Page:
The interior OL gave up some pressure but actually did a reasonable job in run blocking, as did free agent fullback Tony Fiametta. Fiametta helped pave the way for Felix Jones’ first big rushing outburst of the season, as they caused particular havoc on a bendy-counter action play where both took two steps in one direction then veered back to punish the Skins’ over-pursuit. Felix had a tremendous game, mixing his trademark speed with some outstanding body lean to consistently pick up extra yards after contact. He also made a couple of tremendous lateral step-hop moves, one of which so badly befuddled a Redskins linebacker that he blindly launched himself at the spot where he thought Felix was going and ended up blasting poor Fiametta in the back. Inevitably, Felix re-aggravated his shoulder injury late in the game, but he re-affirmed how valuable he can be during his rare healthy interludes. And I’d be tremendously remiss if I forgot to praise rookie kicker Dan Bailey, whose 6-for-6 performance provided every Cowboys’ score and whose kickoffs actually became serviceable as the game wore on.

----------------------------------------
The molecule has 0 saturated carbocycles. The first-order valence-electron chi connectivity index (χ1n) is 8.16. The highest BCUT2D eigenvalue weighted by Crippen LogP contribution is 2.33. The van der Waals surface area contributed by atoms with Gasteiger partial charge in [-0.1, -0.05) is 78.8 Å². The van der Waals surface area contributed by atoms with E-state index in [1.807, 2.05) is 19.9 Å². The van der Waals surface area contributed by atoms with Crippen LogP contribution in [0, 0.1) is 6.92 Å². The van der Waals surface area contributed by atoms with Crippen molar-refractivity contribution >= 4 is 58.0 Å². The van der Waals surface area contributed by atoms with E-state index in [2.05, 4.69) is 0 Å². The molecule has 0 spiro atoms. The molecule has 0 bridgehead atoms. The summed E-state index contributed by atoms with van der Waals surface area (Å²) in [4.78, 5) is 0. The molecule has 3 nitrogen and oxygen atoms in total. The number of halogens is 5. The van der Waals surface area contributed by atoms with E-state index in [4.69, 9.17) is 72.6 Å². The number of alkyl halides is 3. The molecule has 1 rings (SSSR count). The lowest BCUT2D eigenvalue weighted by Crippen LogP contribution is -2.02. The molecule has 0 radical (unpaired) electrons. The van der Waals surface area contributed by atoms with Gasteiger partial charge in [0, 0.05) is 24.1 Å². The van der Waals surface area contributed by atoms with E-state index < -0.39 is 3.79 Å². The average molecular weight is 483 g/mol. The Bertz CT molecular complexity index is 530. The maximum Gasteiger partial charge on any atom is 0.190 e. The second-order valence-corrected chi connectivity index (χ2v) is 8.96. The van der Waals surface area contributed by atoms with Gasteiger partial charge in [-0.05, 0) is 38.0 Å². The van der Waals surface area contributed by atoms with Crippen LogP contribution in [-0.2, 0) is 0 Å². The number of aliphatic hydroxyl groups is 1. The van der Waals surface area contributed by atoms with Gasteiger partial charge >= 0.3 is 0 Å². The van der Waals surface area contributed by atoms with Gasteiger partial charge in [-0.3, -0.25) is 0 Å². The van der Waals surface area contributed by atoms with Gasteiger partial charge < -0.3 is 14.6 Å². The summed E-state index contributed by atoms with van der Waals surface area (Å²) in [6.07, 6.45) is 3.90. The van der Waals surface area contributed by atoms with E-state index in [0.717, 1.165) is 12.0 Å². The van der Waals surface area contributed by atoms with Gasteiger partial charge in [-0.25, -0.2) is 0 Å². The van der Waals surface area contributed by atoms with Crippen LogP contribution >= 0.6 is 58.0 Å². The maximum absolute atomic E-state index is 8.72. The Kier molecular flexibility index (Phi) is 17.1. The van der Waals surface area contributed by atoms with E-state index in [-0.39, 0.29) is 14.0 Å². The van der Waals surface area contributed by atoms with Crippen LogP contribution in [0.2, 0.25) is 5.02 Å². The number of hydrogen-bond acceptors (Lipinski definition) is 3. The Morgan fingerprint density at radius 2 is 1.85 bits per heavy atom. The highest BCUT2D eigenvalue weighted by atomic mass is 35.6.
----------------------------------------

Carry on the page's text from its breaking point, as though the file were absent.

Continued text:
Am I forgetting anybody? Oh, yeah – the QB. Heaping superlatives on Romo is a pretty obvious storyline, but hey – sometimes storylines are obvious for a reason. It’s pretty rare that you’ll see this much praise heaped on a 7.1 YPA, 0 TD and 1 INT performance – Gruden and Jaws seemed ready to drive Romo’s Kevlar vest up to Canton as soon as they signed off of the broadcast – but even after a few day’s reflection it’s hard not to get caught up in the badass-ness of Romo’s showing. It wasn’t perfect, or even perfectly heroic. He wasn’t always laser-accurate (he was a little off-target on a late seam route that was caught, but could have been a 60-yard redemption run for Ogletree had it been on the money), threw a few balls off his back foot to avoid heavy pressure and while much of the blame for his INT was correctly apportioned to Ogletree, you can’t throw that ball off your back foot over the middle. But the way that he served as a rallying point for the entire team, somehow managed to corral FOUR errant shotgun snaps (and even turn one of them into a gain) and hit on multiple big-time throws while banged up not only earned the Cowboys a much-needed win, but served to cement Romo’s leadership.